Matthew pulls no punches as he tells us how the baby born in Bethlehem becomes the man from Nazareth. At the same time, Matthew is also helping us take a hard, honest look at where we’re from. The world human beings are born into is not a paradise of endless happy opportunities, but a creation turned away from its Creator’s intent, a web of broken relationships, in which the consequences of fallen humanity’s sin, rebellion, and shame eventually find every us all.Bad news indeed.
And yet there is good news just next door, and I mean that literally! “The Word became flesh and lived among us,” John’s gospel tells us; Eugene Petersen renders it this way, “The Word was made flesh and blood and moved into the neighborhood.” When Jesus was born, just like us, into this broken creation, God in Jesus Christ came to our neighborhood, a fully human being, living and dying with us and for us, right in the thick of our sinful reality.
The fully divine Jesus became like us in every respect, fully human, and he is unashamed, says the author of Hebrews, to call us his brothers and sisters. He experienced, as we do, the heights of human love and the depths of human suffering, not just on the cross but also at his birth and in his growing up and throughout his life. He experienced pain and loss, anxiety and fear, betrayal, violence, and even death. And even now, as our high priest in the heavenly places, the author of Hebrews suggests Jesus the Christ still experiences those things with us, and having been tested but what he suffered, he is able to help those who are being tested. This means, my friends, that no matter what particular suffering we may experience in this life, Jesus is there with us.
But there is more good news, for even as we come to terms with “where we are from,” we begin to see that a new story is already being authored, not by us, but by God. Matthew has carefully crafted the particulars of Jesus’ story to emphasize this point. Do you remember another dreamer named Joseph, through whom God’s people find refuge in Egypt? Do you remember another insecure king who kills children, the Pharaoh who enslaved Israel and from whom Moses is saved, leading God’s people to covenant freedom in the Promised Land?
In Jesus’ early story, Matthew reminds us of these touch points in salvation history, punctuating them with a refrain featuring the word “fulfill.” “And they remained in Egypt in order to fulfill what had been spoken by the Lord….” “Then it was fulfilled what Jeremiah said….” “And they settled in Nazareth so that what had been spoken through the prophets might be fulfilled.” Fulfill is “[o]ne of Matthew’s favorite words for God’s back-stage providential work,” says one preacher. “As Matthew tells Jesus’ story, he embroiders it into the fabric of God’s Big Story—a story that has been a long time in the making.”[iii]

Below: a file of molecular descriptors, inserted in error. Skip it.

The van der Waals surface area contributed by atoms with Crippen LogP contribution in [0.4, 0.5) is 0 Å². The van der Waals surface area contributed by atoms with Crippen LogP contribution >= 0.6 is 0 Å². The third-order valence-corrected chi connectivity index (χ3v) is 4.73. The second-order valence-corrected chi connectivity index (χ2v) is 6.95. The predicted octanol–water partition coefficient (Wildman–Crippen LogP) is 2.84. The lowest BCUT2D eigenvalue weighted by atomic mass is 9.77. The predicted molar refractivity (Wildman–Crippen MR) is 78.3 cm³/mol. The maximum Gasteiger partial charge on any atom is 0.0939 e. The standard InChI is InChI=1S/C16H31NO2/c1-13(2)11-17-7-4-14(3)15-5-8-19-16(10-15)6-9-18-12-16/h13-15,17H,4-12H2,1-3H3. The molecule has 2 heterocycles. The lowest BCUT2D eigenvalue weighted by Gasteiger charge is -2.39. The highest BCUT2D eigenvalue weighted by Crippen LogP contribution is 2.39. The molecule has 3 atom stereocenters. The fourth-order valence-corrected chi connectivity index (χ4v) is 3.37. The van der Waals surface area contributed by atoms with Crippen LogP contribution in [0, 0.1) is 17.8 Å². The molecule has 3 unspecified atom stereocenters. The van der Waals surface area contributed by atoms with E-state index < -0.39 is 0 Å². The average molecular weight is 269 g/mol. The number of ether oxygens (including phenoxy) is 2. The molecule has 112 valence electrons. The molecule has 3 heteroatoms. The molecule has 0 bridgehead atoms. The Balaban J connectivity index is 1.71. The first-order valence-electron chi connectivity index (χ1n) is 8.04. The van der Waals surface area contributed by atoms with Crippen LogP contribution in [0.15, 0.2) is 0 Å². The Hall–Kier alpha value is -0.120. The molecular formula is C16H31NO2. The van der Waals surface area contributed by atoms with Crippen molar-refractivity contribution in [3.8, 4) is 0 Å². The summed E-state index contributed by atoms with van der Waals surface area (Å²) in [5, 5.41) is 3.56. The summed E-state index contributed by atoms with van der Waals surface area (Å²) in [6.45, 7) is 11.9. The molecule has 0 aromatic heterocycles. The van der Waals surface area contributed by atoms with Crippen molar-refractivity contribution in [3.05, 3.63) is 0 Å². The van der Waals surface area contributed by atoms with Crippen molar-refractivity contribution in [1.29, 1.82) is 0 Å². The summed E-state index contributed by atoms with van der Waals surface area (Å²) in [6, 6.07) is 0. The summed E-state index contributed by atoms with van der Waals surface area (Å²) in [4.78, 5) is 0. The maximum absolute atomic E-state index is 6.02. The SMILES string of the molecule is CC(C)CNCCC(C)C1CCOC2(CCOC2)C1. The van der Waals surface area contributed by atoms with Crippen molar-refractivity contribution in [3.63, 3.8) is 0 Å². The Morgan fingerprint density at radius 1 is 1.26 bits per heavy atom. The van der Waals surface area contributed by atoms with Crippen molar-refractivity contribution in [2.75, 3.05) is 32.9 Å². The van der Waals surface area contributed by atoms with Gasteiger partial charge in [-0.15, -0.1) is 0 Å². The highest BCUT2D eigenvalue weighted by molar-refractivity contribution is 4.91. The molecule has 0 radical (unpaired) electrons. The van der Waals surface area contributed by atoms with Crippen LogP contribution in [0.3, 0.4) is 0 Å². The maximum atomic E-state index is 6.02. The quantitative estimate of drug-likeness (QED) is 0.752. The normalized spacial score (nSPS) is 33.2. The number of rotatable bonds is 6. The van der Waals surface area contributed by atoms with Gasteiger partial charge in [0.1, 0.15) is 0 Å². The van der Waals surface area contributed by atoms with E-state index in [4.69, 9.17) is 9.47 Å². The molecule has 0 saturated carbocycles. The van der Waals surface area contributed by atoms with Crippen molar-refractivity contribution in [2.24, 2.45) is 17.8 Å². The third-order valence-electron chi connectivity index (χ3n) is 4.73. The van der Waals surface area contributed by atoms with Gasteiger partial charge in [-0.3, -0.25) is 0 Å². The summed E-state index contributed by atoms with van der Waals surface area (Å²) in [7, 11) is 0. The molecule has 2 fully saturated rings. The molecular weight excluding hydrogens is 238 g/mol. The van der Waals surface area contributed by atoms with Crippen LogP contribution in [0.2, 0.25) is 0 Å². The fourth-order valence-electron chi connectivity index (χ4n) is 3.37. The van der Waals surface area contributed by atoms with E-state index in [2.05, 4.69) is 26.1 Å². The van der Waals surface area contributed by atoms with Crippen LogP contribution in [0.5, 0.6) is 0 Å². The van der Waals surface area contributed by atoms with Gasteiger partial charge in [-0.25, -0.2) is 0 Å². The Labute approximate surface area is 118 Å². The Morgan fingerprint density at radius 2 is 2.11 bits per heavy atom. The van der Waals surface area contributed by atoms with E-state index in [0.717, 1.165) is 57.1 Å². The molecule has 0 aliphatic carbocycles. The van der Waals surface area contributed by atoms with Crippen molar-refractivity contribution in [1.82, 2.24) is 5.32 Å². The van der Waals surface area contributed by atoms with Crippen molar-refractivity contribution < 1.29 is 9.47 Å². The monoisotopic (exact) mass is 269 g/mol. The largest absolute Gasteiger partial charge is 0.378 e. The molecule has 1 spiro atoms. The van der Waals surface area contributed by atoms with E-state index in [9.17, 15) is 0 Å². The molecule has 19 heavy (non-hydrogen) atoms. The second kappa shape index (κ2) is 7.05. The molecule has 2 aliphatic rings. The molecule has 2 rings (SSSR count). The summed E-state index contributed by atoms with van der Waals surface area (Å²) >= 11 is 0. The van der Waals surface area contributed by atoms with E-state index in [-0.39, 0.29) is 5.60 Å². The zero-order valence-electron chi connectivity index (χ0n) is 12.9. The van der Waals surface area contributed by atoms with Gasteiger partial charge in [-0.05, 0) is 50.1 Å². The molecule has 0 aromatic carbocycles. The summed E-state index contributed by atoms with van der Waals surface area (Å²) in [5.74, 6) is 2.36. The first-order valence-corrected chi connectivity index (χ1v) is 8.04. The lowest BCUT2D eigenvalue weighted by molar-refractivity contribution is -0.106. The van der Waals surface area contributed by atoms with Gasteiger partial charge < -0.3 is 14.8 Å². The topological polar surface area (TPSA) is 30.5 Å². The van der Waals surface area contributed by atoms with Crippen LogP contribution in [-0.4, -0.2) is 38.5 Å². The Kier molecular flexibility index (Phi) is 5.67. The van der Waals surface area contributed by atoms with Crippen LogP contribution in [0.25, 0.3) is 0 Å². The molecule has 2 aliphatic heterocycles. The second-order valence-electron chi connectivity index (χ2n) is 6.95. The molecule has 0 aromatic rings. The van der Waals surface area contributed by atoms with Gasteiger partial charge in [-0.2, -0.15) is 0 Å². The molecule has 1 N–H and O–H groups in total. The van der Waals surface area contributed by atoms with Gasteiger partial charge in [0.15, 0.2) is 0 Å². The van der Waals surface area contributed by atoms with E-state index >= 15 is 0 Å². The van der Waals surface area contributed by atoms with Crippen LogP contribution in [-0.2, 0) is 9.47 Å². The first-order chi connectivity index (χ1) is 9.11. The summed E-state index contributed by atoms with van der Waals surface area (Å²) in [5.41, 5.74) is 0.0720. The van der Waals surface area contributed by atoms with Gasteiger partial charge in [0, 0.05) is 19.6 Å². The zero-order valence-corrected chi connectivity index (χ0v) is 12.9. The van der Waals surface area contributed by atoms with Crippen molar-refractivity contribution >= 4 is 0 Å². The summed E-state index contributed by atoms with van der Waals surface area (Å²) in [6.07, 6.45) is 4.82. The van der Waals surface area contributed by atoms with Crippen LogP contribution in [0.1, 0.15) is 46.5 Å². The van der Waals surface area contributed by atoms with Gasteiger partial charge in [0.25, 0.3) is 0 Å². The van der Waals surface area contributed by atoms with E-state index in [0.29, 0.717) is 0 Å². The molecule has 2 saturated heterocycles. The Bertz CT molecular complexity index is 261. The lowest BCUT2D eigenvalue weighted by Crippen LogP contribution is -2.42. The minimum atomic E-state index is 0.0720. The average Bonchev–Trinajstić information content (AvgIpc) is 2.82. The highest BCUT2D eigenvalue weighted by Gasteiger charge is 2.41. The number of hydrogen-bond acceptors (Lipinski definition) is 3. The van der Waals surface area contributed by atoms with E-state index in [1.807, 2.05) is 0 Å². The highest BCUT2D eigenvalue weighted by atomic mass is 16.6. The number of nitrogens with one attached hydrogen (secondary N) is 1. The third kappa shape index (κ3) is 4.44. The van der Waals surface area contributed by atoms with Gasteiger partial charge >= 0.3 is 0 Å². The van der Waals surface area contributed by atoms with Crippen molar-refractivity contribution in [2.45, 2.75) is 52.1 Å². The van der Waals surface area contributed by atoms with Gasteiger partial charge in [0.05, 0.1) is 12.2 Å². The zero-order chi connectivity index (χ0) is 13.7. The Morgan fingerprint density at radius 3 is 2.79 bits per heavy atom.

Jesus is from the same world we are, but he is also from the big picture of salvation history; his story reveals God’s providence at work in all our stories. God has never been distant from us, but has always been at work, changing the story when we could not change it ourselves. Where Jesus meets us is the place where our transformation becomes possible, the place where God is bringing us and all creation back into the wholeness and peace for which we were created. Christ enters our history, so that we can enter God’s history.
Whatever new possibilities and freedom there might be in the turning of the calendar, in Christ we find freedom to experience new life every day. True human freedom, which makes possible real transformation and wholeness, is found, paradoxically, as we are bound more and more to Jesus Christ.
As we seek him and follow him in discipleship, the Holy Spirit begins to author Christ’s story in the particulars of our lives. Real change becomes possible at the point our lives are joined to his, when the fear of death can no longer enslave us, and we can walk boldly through any suffering (and every change brings a bit of suffering)knowing the fully human, fully divine Christ walks with us every step of the way.
My friends, as you dream and envision and look toward the coming year, remember this well: The story begins at Christmas, but it doesn’t end, until God’s Word takes flesh again, raising us up to new life that death cannot conquer, and the scriptures are fulfilled anew in us.[iv] Christ is born! Alleluia! Amen.
[ii] Jan Richardson quotes the poem and the author in In the Sanctuary of Women, 54-56.
[iv] paraphrasing David Lose, http://www.workingpreacher.org/craft.aspx?post=2973